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7. What does "If inactive" mean or imply?

Audio notifications can be annoying when you don't want or need them. As such, this site was designed to only notify you as you see fit. If you are not scrolling, clicking, or moving the mouse within this site for the specified amount of seconds, you are considered "inactive".
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8. Can I change that awful sound it makes on notification or suggest a different one?

The type of sound cannot be changed at this time. Please let us know if we should consider an alternative sound or you find it unbearable.
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9. Can I search for more than 6 phrases at once?

Not officially at this time.
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10. Why does it not seem to let me enter any special characters (punctuation, etc)?

Not all articles are published with predictable punctuation and special characters. Additionally, this site was designed to actively search for particular phrases or key words, not entire sentences or special characters. In order to improve the security of this website it is not currently possible to search for anything except alphanumerical characters [A-Z, a-z, 0-9].
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11. Which news sources does this website include?

At the moment: ABC, Associated Press, BBC, CBC, CNBC, CNN, CNBC, Financial Times, Fox News, Market Watch News, NASDAQ News, Reuters, Wall Street Journal, Wired, & Yahoo Finance. Let us know if there are additional news agencies you would like added.
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12. Can you add more news sources?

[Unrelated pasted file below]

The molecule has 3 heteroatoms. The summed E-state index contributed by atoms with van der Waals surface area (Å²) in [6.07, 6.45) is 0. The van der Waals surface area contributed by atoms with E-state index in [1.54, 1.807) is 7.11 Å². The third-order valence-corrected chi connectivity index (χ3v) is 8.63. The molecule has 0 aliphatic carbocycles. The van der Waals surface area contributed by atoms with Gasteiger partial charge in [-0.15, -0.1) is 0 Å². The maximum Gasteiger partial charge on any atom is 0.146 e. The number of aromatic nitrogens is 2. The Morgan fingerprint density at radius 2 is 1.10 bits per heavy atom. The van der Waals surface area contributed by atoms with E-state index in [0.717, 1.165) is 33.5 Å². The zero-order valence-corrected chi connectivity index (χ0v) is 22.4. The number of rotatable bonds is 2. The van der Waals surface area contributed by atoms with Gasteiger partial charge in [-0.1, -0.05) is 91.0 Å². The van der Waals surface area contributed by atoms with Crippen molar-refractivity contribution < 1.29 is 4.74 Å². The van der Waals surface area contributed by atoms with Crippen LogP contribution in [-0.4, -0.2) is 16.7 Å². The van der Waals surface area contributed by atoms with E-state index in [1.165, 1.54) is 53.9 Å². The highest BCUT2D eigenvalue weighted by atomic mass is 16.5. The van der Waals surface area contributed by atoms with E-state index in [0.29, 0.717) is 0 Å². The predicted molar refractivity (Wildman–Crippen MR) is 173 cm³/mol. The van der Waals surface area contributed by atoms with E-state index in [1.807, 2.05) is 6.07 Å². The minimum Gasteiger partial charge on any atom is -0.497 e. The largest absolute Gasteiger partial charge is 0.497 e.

Yes. Let us know if there are additional news agencies you would like added.
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13. Why is there a space in one of the results where an apostrophe should have occurred?

For additional site security special characters are removed both from the input here and also from news articles.
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14. Is there a total character limit for search phrases?

There is a limit of 25 characters per search field.
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15. Why is the timestamp for some articles wrong?

Time is a complicated thing. Some news agencies are worse than others and make mistakes in the publication times of their articles. Occassionally they place the publication time in the future, sometimes they use an incorrect time zone, & sometimes they incorrectly utilize a 24h clock resulting in what appears to be a 12 hour old article. The purpose of this website is primarily to strive to present the articles as they are published. Accept the timestamp with a grain of salt.
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16. Why did the website make a noise but I do not see a new result?

Timestamps for articles are often incorrectly published (see above). If this is the case and the results are sorted by time then the newest result may be shown lower on the page than anticipated.
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17. How do I go about supporting your quest to continue making arbitrary website features?

Please feel free to donate through PayPal. There is a link at the bottom of the site. Thanks.
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Return to News Sifter

Physics - answers

1. What is this?

This is a site for quick and easy physics conversions.
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2. What do I do if I found a mistake?

Please contact us at home@gondolathief.com
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3. How do I go about supporting your quest to continue making arbitrary website features?

Please feel free to donate through PayPal. There is a link at the bottom of the site. Thanks.
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Return to Physics